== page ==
Marie Fourbon was born in Paris, France in 1852 but as a young girl moved to Canada. As a young woman, she rode behind a team of oxen into San Bernardino traversing an overland journey from Manitoba. Rumors suggested she was forced to move from San Bernardino to Redlands after many bouts with the local law enforcement. She arrived in Redlands in 1895 and was known as Mrs. David Davies.
She bought land on Sylveria Street and opened a restaurant with additional small housing for one night boarders and furnished room renters. Sylveria Street was then named Third Street but the 1890 Sanborn insurance maps show the original name. Sylveria Street was mostly between the railroad tracks and attracted poor working men with a scattering of tramps. Her restaurant proved popular and soon had a regular clientele of business men and women from all over town.
Sylveria Street neighborhood on 1925 Sanborn Map
Marie Fourbon Davies dropped her husband’s last name when they divorced in 1903. She would have several marriages that all ended in divorce. Since she was from France and spoke with a heavy French-accent. The use of “Madame” usually preceded her first name which led to some historians to think she ran a house of prostitution. All her arrests never included prostitution.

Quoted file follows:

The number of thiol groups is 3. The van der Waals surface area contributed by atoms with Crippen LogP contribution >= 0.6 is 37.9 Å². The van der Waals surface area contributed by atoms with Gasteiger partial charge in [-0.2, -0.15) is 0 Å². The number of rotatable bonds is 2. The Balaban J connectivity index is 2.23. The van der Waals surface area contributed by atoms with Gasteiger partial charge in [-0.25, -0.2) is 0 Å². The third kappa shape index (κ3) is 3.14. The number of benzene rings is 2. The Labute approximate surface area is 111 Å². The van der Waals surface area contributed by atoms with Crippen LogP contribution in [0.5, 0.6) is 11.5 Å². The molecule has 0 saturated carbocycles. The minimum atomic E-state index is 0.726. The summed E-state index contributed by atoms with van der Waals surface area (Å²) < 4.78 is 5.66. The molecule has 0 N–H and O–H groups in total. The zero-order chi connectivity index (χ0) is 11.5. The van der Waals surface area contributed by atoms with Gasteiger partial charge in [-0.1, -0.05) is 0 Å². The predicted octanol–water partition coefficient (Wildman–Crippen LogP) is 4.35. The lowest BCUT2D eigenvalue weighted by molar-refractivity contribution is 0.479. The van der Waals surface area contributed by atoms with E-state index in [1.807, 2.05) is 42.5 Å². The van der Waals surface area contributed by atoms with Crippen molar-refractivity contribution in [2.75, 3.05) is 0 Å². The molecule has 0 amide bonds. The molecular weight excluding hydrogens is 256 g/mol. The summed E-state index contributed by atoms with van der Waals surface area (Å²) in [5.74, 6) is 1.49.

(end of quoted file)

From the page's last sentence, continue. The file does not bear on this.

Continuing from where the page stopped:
The City Trustees in Redlands passed a prohibition ordinance in 1896. Madame Fourbon flaunted the ordinance by establishing a “blind pig.” This term meant she sold alcoholic beverages on the sly covering the operation by running a restaurant. The Citrograph first noted this operation July 25, 1903. Judge Gifford found Mrs. Alphonse Fourbon and Mrs. Albert Fourbon guilty and fined her $150. Madame Fourbon paid the fines while giving the press an assortment of names in the process. Her fourteenth arrest took place in 1919. The substantial fine led Fourbon to sell six lots she owned in the Columbia subdivision north of Pearl Street.
Madame Fourbon was a “respected” business woman. She ended up owning six homes on Third Street plus a thriving restaurant. Her fines did much to finance the City of Redlands government. In her later years she traveled through town in an electrified wheel-chair. Her reputation became that of a folk-hero in the business district. She never spent a single night in jail. Madame Anna Fourbon died at the age of 83 on July 17, 1935. She is buried in Hillside Memorial Cemetery with all the saints and sinners of Redlands.
Jure-Fourbon Family, 1916
Madame Fourbon, 1918
Madame Fourbon with Gus, Anna and Leon Jure, Jr.